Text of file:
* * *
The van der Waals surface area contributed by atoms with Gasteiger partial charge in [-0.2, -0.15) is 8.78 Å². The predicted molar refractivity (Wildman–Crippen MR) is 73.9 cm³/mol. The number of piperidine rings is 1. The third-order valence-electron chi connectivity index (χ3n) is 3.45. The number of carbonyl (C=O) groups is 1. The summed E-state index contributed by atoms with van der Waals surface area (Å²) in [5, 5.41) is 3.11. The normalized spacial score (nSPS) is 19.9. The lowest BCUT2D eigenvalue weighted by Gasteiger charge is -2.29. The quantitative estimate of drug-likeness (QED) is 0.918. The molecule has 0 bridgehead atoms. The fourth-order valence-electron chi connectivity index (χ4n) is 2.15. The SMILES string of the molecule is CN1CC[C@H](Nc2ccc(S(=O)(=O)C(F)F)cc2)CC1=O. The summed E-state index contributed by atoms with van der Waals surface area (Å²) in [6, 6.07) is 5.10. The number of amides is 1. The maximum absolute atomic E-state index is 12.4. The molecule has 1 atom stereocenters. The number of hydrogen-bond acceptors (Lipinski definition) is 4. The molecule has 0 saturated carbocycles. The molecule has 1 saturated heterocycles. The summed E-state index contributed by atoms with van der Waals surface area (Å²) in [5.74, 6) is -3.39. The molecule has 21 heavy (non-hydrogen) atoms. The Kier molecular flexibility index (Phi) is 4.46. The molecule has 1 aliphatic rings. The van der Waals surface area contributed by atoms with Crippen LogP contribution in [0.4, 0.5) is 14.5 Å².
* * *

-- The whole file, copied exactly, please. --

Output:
The van der Waals surface area contributed by atoms with Gasteiger partial charge in [-0.2, -0.15) is 8.78 Å². The predicted molar refractivity (Wildman–Crippen MR) is 73.9 cm³/mol. The number of piperidine rings is 1. The third-order valence-electron chi connectivity index (χ3n) is 3.45. The number of carbonyl (C=O) groups is 1. The summed E-state index contributed by atoms with van der Waals surface area (Å²) in [5, 5.41) is 3.11. The normalized spacial score (nSPS) is 19.9. The lowest BCUT2D eigenvalue weighted by Gasteiger charge is -2.29. The quantitative estimate of drug-likeness (QED) is 0.918. The molecule has 0 bridgehead atoms. The fourth-order valence-electron chi connectivity index (χ4n) is 2.15. The SMILES string of the molecule is CN1CC[C@H](Nc2ccc(S(=O)(=O)C(F)F)cc2)CC1=O. The summed E-state index contributed by atoms with van der Waals surface area (Å²) in [6, 6.07) is 5.10. The number of amides is 1. The maximum absolute atomic E-state index is 12.4. The molecule has 1 atom stereocenters. The number of hydrogen-bond acceptors (Lipinski definition) is 4. The molecule has 0 saturated carbocycles. The molecule has 1 saturated heterocycles. The summed E-state index contributed by atoms with van der Waals surface area (Å²) in [5.74, 6) is -3.39. The molecule has 21 heavy (non-hydrogen) atoms. The Kier molecular flexibility index (Phi) is 4.46. The molecule has 1 aliphatic rings. The van der Waals surface area contributed by atoms with Crippen LogP contribution in [0.4, 0.5) is 14.5 Å².